In the first of three articles, Charles W. Elliot writes, “Potential human health risks have driven much of the concern over the production and consumption of GMO food. But a singular focus on health risks obscures more fundamental questions: Who shall control our food supply? Should our food supply become hostage to an ever-more technologically complex and industrialized system? Do GMO crops offer the potential to reduce hunger in a growing global population?”
After reading the first article in the series, readers may be interested in the second, “GMOs: Food, Money & Control: Part II,” published on December 21, 2012. In the second article, he writes, “This loss of seed diversity caused by extinction of crop varieties and the reduction in commercial availability of seed varieties, is being coupled with takeovers of seed companies by so-called ‘agrochemical’ companies, corporate mergers, and market power concentration in the seed market. This has resulted in an overall integration of biotechnology, agrochemicals, and crop seed.”
In the third article published on March 11, 2013, “GMOs: Food, Money & Control: Part III,” Charles W. Elliot points out, “Transgenic contamination cannot be recalled. Genetically modified plants continue to reproduce where the seeds are sown or blown and where plants are pollinated. Their traits are passed on to subsequent generations of crops. They also reproduce in nature where genetically modified varieties can forever alter wild relatives, native plants, and ecosystems.”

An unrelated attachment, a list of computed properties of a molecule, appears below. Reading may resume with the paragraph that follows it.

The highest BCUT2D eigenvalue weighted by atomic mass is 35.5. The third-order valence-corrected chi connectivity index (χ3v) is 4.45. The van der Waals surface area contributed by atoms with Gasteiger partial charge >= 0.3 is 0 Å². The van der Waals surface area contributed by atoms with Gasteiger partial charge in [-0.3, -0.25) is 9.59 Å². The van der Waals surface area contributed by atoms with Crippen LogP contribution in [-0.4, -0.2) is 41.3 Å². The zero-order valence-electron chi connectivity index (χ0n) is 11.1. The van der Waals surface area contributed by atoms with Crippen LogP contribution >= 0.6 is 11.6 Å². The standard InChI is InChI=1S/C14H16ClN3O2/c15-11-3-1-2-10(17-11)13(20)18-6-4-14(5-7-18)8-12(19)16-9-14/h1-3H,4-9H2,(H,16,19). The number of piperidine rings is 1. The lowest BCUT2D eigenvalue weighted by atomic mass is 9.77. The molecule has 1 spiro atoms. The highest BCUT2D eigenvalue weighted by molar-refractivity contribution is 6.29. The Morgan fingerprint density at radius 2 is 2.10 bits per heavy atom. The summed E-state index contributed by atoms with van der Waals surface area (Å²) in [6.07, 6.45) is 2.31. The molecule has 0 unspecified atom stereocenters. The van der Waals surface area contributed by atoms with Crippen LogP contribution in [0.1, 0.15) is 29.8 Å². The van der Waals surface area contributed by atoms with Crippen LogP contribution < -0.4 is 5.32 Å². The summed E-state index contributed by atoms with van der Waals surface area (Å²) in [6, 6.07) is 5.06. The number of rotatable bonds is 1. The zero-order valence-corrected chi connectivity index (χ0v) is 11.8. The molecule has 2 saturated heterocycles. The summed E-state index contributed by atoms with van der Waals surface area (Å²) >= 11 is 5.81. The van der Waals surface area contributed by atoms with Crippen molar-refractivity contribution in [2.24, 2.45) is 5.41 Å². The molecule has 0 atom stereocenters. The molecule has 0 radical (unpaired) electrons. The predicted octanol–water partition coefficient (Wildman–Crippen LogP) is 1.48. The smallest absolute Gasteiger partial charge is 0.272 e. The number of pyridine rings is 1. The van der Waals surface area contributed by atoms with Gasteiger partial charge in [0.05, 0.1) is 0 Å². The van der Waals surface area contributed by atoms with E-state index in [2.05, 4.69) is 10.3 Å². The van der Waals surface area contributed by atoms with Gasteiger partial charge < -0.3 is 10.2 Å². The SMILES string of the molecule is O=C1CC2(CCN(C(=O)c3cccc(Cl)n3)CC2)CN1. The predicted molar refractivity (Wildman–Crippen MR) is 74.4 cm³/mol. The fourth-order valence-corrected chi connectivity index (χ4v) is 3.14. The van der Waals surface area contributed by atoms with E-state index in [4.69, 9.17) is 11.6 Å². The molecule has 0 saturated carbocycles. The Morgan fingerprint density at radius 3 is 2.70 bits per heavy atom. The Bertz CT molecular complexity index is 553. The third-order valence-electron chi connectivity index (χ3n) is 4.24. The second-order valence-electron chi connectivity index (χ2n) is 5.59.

Charles W. Elliott
The recent battle over California’s Proposition 37, a ballot initiative to require consumer labeling of genetically modified organism (“GMO”) food, has shone a harsh spotlight on the impacts of biotechnology on agriculture and our food supply, and on corporate influence over the political process and the public’s right to information. As corporate efforts to expand the use of genetic engineering in agriculture march onward, we see a counterweight in the movements for sustainable food production and support for organic and small scale farming. We’ll be taking a look at some of the issues surrounding use of genetic engineering in food production in a series of blog posts on GMOs: Food, Money & Control.
Consumers Kept in the Dark: Big Push to Label Genetically-Modified Food Fails
Proposition 37 — the ballot initiative that would have required GMO food labeling in California, the world’s ninth largest economy…
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